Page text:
Wednesday, October 7, 2009


I’m writing about Iran. Not about the missiles. A lot has already been said about the missiles, much of it quite good. I left this blog over the summer amid a flurry of moving apartments and other people’s weddings, and it doesn’t seem right to follow my posts about the protests with nothing.

I am sad about Iran. The protests aren’t going on much anymore, Ahmadinejad was inaugurated, and it’s clear that public outrage didn’t count for much this time. The emperor may have no clothes, but he sure has an army. This sucks, obviously for Iran’s reformers, but also for all of us who were rooting for them. I was a child when the iron curtain fell. This is the first time I’ve been caught up in a revolution I was old enough to understand, and it was particularly gripping to watch one that involved so many things I care about (democracy, media, freedom from dictatorship).

It wasn’t just abstract concepts, either. What made the story compelling was how personal it was. You could search twitter for Iran and spend hours reading 140 characters of news and reactions that had been posted by people, like you. You could go on youtube and see hours of footage of demonstrators waving green. I remember an apolitical coworker coming to me this summer, distraught because she’d seen the video of Neda, a young protestor who was killed by police. “She was in her twenties, she was engaged, she loved the arts...I am this girl.” Traditional media can report on the stories of individuals in the midst of turmoil; they may even do an excellent job of telling them. But there’s just something about reading and watching people reporting their own stories, even if it’s unpolished. Watching a cell phone video someone shot of the police chasing protestors down a side street. If it looks as grainy as the video I shot with my orange EV at my friend’s wedding last week, that makes it feel more real, not less.

And it felt like we were all rooting for the reformers. Google put out a beta Persian translator, my friends posted status updates about how to thwart the revolutionary guard, and even the illegal torrenting site Pirate Bay temporarily renamed itself Persian Bay. If there’s anything positive that comes out of this, I hope it’s a feeling of increased community between Iranian civilians and the rest of the world. Those of us who would never have had an opportunity to travel there were glued to our computers this spring and summer, watching what happened.

I’m not arguing that this was a victory. The optimists among us point out that these things often take time. It took 13 years took get rid of Ferdinand Marcos in the Philippines, and even longer to get rid of Suharto in Indonesia. True, the Communist Party of China was able to survive Tienanmen Square, but that was in large part because of the country’s economic growth and openness to free enterprise. Iran has a soaring inflation rate, its banking system is clunky and heavily regulated, and the government’s saber rattling has turned off potential trading partners. It’s doubtful this regime is competent enough to be able to buy off its people. If it’s going to survive in its present form, that leaves military dictatorship.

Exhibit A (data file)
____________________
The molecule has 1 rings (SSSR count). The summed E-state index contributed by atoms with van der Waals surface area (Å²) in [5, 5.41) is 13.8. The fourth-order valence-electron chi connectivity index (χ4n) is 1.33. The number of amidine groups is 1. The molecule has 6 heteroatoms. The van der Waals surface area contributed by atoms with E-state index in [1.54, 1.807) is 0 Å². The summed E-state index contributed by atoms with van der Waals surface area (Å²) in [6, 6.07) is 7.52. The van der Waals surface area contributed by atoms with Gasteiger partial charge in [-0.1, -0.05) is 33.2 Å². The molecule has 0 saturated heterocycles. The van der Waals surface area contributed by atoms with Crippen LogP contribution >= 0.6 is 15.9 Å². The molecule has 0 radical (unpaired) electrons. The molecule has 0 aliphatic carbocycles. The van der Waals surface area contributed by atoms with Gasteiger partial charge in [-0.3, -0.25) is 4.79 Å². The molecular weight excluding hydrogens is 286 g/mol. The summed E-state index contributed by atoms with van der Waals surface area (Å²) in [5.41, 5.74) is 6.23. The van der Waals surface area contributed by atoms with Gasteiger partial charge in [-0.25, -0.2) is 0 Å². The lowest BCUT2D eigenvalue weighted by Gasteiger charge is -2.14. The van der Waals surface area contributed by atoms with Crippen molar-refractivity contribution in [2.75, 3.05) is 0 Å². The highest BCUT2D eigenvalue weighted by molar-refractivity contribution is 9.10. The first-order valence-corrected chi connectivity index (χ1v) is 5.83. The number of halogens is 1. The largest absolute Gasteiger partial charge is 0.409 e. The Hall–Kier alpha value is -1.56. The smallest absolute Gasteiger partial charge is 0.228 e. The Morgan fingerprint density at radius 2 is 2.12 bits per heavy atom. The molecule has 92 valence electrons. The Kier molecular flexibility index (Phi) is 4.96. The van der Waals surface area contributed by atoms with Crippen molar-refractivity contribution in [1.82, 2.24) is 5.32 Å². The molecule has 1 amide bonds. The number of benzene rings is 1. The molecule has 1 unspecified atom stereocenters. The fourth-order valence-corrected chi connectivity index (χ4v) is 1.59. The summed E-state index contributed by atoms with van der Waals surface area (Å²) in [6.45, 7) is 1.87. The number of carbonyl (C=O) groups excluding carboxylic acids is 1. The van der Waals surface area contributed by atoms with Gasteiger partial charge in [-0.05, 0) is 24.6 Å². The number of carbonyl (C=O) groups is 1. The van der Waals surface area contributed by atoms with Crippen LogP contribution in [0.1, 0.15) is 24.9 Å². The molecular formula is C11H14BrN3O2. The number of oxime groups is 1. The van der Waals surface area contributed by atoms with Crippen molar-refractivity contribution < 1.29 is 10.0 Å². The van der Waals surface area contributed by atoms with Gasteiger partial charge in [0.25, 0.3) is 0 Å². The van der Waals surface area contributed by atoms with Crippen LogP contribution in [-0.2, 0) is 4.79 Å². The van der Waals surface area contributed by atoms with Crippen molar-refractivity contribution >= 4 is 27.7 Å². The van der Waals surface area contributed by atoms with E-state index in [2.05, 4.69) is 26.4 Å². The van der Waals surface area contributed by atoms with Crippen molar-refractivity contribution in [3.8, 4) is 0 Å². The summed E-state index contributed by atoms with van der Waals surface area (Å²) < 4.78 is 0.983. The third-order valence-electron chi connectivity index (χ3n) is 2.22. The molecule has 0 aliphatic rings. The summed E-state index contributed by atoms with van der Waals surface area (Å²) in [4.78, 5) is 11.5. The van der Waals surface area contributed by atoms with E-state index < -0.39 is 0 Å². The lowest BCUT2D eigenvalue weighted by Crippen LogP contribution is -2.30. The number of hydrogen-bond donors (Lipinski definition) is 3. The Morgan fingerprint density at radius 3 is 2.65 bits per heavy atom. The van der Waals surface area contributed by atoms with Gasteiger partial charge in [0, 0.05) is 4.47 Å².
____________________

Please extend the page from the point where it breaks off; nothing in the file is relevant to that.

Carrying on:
This may well be what happens; I’m sure most of us would rather it didn’t. I hope, however, that something comes of the affinity a lot of us foreigners felt with the protesters. Many of us have felt we don’t have much to contribute, other than turning our avatars green and attacking the occasional government, web site. I hope, however, that we provided something by serving as witnesses.

Thursday, June 25, 2009

Denial of Service Attacks for Dummies

Last night, I was so outraged by a report on the NY Times blog about the Iranian government posting photos of demonstrators and asking visitors to identify them. A quick perusal of the page with Google Persian Translator I'm usually a fanatical fan of free speech, but the idea of a government using the web to pick on nonviolent demonstrators was too much for me. We may not be able to do anything about the government sicing basiji on the protesters, but we can certainly do something when they try to get them with the web. The outrage prompted me to google some means of shutting the site down. (Caveat: Cyberwar guide reminds us to only attack sites recommended by trusted sources. I felt this qualified because it was mentioned in the Times, and because I researched the page myself.)

The simplest kind of site attack is a Denial of Service attack. This works by sending so many requests to a site's server that it shuts down. Every time you connect to a site, you send a request, so the best way to send a lot of requests to a site is to reload it over and over. If you can open a browser and hit reload, you can help.

An even better way, however, is to have your computer automatically reload the page for you. You can leave this it running for hours on end. In the case of the protest-busting site above, I opened 20 browser tabs, set them to reload every 5 seconds, and left them on overnight. When I woke up in the morning, the site was down.

Here's how to do it:
1. Open firefox. If you don't have firefox, you can download it here.
2. Download the "Reload Every" tool from the Mozilla site. Install it and restart Firefox.